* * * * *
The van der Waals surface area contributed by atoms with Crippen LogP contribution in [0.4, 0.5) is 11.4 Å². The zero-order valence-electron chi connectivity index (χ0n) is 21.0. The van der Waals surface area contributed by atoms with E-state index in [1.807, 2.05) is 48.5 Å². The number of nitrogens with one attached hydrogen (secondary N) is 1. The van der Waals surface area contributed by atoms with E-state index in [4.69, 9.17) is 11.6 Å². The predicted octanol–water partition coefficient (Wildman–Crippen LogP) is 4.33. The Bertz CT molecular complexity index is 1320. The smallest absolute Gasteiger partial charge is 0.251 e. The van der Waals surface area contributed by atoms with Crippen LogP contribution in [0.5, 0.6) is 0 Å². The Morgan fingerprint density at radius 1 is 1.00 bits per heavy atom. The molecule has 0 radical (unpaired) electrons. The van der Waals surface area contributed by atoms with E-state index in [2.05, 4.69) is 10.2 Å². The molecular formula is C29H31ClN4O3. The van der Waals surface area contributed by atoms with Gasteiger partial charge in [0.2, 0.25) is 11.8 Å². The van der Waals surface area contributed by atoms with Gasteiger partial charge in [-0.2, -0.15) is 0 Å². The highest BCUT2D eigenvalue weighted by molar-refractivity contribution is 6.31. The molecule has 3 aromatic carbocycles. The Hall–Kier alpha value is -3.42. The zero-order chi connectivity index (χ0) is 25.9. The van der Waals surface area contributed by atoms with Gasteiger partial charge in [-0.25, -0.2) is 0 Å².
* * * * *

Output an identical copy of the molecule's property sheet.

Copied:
The van der Waals surface area contributed by atoms with Crippen LogP contribution in [0.4, 0.5) is 11.4 Å². The zero-order valence-electron chi connectivity index (χ0n) is 21.0. The van der Waals surface area contributed by atoms with E-state index in [1.807, 2.05) is 48.5 Å². The number of nitrogens with one attached hydrogen (secondary N) is 1. The van der Waals surface area contributed by atoms with E-state index in [4.69, 9.17) is 11.6 Å². The predicted octanol–water partition coefficient (Wildman–Crippen LogP) is 4.33. The Bertz CT molecular complexity index is 1320. The smallest absolute Gasteiger partial charge is 0.251 e. The van der Waals surface area contributed by atoms with Crippen LogP contribution in [0.5, 0.6) is 0 Å². The Morgan fingerprint density at radius 1 is 1.00 bits per heavy atom. The molecule has 0 radical (unpaired) electrons. The van der Waals surface area contributed by atoms with E-state index in [2.05, 4.69) is 10.2 Å². The molecular formula is C29H31ClN4O3. The van der Waals surface area contributed by atoms with Gasteiger partial charge in [0.2, 0.25) is 11.8 Å². The van der Waals surface area contributed by atoms with Gasteiger partial charge in [-0.2, -0.15) is 0 Å². The highest BCUT2D eigenvalue weighted by molar-refractivity contribution is 6.31. The molecule has 3 aromatic carbocycles. The Hall–Kier alpha value is -3.42. The zero-order chi connectivity index (χ0) is 25.9. The van der Waals surface area contributed by atoms with Gasteiger partial charge in [-0.25, -0.2) is 0 Å².